Campgrounds on K’gari/Fraser Island closed until further notice after dingoes attacked two women at Queensland tourist hotspot
- Dingoes involved in series of attacks on visitors
- Parts of the island were closed off on Friday.
Several campgrounds on K’gari, formerly known as Fraser Island, have been closed until further notice due to “threatening” dingo behavior.
The Queensland Department of Environment and Science issued an alert on Friday afternoon announcing the immediate closure of zones three, four and five.
Those with reservations will be offered an exchange, refund or credit.
“This closure is necessary to reduce negative interactions with dingoes and allow for continued monitoring and management of dingoes,” the alert read.
Gated campgrounds are located on the eastern shore of K’gari between The Pinnacles and Poyungan Rocks.
Other camping areas in zones one, two and six, and the fenced-in areas at Eli, One Tree, Wongai and Cornwells will remain open.
Signs posted at K’gari warn visitors to keep children within arm’s reach and never attempt to feed or touch the dingoes.
The announcement comes a day after rangers expressed dismay at a video of a man offering a dingo a bottle of water near Waddy Point Beach.
“After the recent incidents at K’gari, it is disappointing that someone would deliberately choose to interact with a wongari (dingo),” said Senior Ranger Linda Behrendorff.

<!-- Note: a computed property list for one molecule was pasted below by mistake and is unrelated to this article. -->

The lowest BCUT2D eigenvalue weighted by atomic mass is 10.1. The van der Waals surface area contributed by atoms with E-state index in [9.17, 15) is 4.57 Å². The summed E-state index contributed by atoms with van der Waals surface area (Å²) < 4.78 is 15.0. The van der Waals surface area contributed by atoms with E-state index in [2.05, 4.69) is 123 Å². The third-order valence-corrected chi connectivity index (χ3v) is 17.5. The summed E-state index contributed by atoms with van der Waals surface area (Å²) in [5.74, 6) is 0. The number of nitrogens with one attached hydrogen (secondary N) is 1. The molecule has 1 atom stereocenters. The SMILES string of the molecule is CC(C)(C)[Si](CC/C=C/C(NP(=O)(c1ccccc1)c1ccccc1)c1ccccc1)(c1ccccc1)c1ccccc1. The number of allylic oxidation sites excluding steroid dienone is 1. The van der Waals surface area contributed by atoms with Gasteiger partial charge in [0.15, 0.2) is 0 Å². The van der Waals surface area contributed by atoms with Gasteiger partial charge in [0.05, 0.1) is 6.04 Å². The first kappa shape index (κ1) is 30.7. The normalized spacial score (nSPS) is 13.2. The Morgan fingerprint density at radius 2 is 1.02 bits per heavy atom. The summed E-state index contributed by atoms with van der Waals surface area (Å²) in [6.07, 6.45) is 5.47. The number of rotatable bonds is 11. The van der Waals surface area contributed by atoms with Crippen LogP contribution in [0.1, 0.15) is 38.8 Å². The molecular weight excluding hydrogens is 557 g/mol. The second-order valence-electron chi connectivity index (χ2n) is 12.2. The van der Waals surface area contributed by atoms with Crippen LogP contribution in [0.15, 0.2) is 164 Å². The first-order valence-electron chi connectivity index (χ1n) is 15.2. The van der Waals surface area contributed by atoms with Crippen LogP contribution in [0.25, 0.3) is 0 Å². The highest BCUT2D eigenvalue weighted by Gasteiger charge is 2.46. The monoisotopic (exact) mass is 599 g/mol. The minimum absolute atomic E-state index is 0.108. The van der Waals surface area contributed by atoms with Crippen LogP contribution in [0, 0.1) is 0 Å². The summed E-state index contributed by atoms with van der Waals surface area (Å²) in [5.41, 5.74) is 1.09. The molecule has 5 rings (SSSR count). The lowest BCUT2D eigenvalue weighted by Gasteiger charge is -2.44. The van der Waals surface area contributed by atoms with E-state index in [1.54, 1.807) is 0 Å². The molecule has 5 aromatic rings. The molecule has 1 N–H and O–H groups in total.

“People need to understand that only interaction like this can habituate the wongari, and ignoring this means ignoring the consequences for human and wongari safety.
“It’s people’s bad behavior that causes a lot of the negative interactions on the island.”
Authorities have warned visitors and residents of K’gari to be on the lookout for dingoes after several attacks in recent months.
Also Thursday, two women were attacked in separate incidents by the same pair of dingoes.
The first occurred around 11:45 a.m. when two dingoes approached a group of seven adults in Eli Creek and bit a female on the thigh.
A short time later, another woman was bitten on the thigh after falling.
All interactions with dingoes must be reported to the Queensland Parks and Wildlife Service, with fines on the spot for anyone caught feeding or disturbing the dingoes.
WHAT ARE DINGOS AND HOW DANGEROUS ARE THEY?
Dingoes are Australian wild dogs.
They are found throughout the country, but the K’gari is known to have a large population and the dogs can be seen all over the island.
They can cause serious damage by biting, dragging and manhandling people. They attack both alone and in groups.
However, dingoes will generally not attack unless provoked or comfortable with people.
How to be safe against dingoes:
- NEVER feed the dingoes.
- Always keep within easy reach of children, even teenagers.
- Walk in groups and carry a cane.
- Dont run. Running or jogging can trigger a negative interaction with the dingo.
- Camp in a fenced area when possible.
- Secure all food, trash, fish and bait. Never store food or food containers inside stores.
Fountain: Queensland Department of the Environment